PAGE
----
Dir. Angelina Jolie
(2011, R, 127 min)

Angelina Jolie could hardly have chosen a more ambitious project for her directorial debut. In the Land of Blood and Honey is a large-scale, wartime romance in a foreign language with a lot of moving parts, in both the story and the production, and given the film’s mixed reviews, I’m surprised by how well Jolie acquits herself behind the camera. Though well known for her international humanitarianism, she directs with an even hand and avoids turning the drama into bleeding-heart mush. Where the budding filmmaker could use more refinement is in her writing.

The film is set during the Bosnian War of the 1990s, during which the Serbs systematically evicted and executed Muslims in Bosnia-Herzegovina. At the beginning, we meet Ajla (Zana Marjanovic) and Danijel (Goran Kostic) – a Muslim and a Serb, respectively – who are happily dating, though it’s not clear for how long, when they’re caught in the middle of a bomb blast at a night club. After that, they find themselves on opposite sides of the conflict, Ajla living under the thumb of military aggressors and Danijel working under his soldier father, but fate and screenwriting thrust the lovers back together.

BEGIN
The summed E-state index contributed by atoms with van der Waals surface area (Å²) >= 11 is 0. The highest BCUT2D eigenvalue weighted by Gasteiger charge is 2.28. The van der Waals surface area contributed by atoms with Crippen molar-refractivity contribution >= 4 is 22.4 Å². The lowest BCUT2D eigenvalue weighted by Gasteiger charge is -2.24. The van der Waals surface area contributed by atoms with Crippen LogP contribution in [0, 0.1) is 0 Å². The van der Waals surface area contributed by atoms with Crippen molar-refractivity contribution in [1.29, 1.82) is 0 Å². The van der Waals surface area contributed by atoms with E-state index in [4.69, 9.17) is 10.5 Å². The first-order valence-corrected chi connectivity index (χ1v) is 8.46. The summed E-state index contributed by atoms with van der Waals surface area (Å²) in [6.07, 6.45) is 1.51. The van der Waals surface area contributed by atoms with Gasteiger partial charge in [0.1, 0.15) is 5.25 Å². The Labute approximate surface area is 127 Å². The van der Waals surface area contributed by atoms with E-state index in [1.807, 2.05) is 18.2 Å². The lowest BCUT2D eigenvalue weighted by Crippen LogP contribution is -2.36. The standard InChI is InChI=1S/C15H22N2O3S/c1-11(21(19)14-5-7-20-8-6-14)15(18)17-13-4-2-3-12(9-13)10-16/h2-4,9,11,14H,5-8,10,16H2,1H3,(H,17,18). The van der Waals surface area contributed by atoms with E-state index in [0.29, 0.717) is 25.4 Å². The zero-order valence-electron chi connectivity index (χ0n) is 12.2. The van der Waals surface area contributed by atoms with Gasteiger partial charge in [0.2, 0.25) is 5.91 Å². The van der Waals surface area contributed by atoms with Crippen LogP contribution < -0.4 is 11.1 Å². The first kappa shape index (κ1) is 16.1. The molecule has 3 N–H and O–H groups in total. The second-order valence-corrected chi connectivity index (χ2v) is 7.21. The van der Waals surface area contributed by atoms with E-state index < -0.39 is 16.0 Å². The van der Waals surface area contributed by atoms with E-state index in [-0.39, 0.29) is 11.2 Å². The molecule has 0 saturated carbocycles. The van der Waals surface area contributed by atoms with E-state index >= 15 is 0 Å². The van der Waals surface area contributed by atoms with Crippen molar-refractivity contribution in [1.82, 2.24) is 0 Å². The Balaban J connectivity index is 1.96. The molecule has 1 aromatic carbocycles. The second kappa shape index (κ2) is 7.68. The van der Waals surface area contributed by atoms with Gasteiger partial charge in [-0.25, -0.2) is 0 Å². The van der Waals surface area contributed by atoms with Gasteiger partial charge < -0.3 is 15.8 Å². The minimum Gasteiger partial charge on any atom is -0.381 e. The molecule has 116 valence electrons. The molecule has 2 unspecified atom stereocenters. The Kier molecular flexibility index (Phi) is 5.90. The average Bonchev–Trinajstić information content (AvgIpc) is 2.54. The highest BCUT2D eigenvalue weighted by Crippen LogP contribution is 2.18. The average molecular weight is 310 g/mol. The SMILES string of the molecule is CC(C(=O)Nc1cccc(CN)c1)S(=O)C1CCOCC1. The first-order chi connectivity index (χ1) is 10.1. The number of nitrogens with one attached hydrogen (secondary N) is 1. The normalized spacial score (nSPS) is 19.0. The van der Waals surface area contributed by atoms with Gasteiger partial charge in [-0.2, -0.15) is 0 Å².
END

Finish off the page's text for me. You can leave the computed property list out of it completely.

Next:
But it’s not only the coincidences that are conspicuous about Jolie’s storytelling. She also front-loads the film with helpful but clunky dialogue passages intended to give us historical context; in one scene, Danijel’s father, Nebojsa (Rade Serbedzija), explains their motives for war, but the conversation sounds like, “I’ll tell you things you already know for the sake of the viewing audience.” And by midpoint, the film loses dramatic momentum as it starts to repeat itself: more than once, Ajla and Danijel reunite, secretly conduct their romance, and sporadically argue about their politics.

Jolie doesn’t fully address how untenable their position is; he protects her under the guise of holding her captive, but spends the rest of his time either hunting her people – might they be her family or friends? – or socializing with his fellow soldiers, who would as soon rape and kill her. Jolie uses their scenes to stage debates about relations between their peoples but doesn’t give us enough insight into their state of mind. How do they justify themselves? Each other? How do their feelings evolve in the midst of the dehumanizing chaos?

But as a director Jolie has strong visual and dramatic instincts. She captures the conditions of the war with grim realism and avoids bombast. Consider a scene in which Ajla’s sister, Lejla (Vanessa Glodjo), makes a horrific discovery, her mouth open in a silent scream; Jolie uses static shots, doesn’t embellish, and lets the tragedy sink in. I would like to see her helm a more polished screenplay by another writer. With more finely tuned narratives, she might eventually become more interesting behind the camera than she is in front of it.